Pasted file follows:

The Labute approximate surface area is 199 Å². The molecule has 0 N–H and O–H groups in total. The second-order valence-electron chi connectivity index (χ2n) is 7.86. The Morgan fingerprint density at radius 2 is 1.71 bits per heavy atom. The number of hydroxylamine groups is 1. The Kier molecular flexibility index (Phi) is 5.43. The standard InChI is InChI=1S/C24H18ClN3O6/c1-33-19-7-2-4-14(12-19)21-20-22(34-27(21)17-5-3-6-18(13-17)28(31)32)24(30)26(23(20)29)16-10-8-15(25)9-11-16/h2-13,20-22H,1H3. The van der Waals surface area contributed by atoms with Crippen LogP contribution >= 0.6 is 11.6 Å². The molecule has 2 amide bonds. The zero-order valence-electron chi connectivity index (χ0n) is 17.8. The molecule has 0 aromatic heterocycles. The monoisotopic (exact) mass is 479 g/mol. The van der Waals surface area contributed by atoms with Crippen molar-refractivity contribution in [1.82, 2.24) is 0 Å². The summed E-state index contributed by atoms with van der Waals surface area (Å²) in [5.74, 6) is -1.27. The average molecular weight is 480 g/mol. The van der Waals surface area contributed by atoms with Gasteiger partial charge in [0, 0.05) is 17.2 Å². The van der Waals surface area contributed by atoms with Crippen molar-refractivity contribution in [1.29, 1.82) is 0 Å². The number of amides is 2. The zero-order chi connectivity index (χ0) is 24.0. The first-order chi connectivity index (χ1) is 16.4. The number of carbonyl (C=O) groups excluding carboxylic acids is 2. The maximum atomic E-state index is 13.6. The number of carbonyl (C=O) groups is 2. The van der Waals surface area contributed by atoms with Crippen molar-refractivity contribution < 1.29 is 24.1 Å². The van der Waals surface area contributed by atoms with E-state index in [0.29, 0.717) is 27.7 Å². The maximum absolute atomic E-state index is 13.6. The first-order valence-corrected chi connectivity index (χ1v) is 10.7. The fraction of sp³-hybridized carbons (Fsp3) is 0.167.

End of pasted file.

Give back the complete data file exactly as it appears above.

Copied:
The Labute approximate surface area is 199 Å². The molecule has 0 N–H and O–H groups in total. The second-order valence-electron chi connectivity index (χ2n) is 7.86. The Morgan fingerprint density at radius 2 is 1.71 bits per heavy atom. The number of hydroxylamine groups is 1. The Kier molecular flexibility index (Phi) is 5.43. The standard InChI is InChI=1S/C24H18ClN3O6/c1-33-19-7-2-4-14(12-19)21-20-22(34-27(21)17-5-3-6-18(13-17)28(31)32)24(30)26(23(20)29)16-10-8-15(25)9-11-16/h2-13,20-22H,1H3. The van der Waals surface area contributed by atoms with Crippen LogP contribution >= 0.6 is 11.6 Å². The molecule has 2 amide bonds. The zero-order valence-electron chi connectivity index (χ0n) is 17.8. The molecule has 0 aromatic heterocycles. The monoisotopic (exact) mass is 479 g/mol. The van der Waals surface area contributed by atoms with Crippen molar-refractivity contribution in [1.82, 2.24) is 0 Å². The summed E-state index contributed by atoms with van der Waals surface area (Å²) in [5.74, 6) is -1.27. The average molecular weight is 480 g/mol. The van der Waals surface area contributed by atoms with Gasteiger partial charge in [0, 0.05) is 17.2 Å². The van der Waals surface area contributed by atoms with Crippen molar-refractivity contribution in [1.29, 1.82) is 0 Å². The number of amides is 2. The zero-order chi connectivity index (χ0) is 24.0. The first-order chi connectivity index (χ1) is 16.4. The number of carbonyl (C=O) groups excluding carboxylic acids is 2. The maximum atomic E-state index is 13.6. The number of carbonyl (C=O) groups is 2. The van der Waals surface area contributed by atoms with Crippen molar-refractivity contribution < 1.29 is 24.1 Å². The van der Waals surface area contributed by atoms with E-state index in [0.29, 0.717) is 27.7 Å². The maximum absolute atomic E-state index is 13.6. The first-order valence-corrected chi connectivity index (χ1v) is 10.7. The fraction of sp³-hybridized carbons (Fsp3) is 0.167.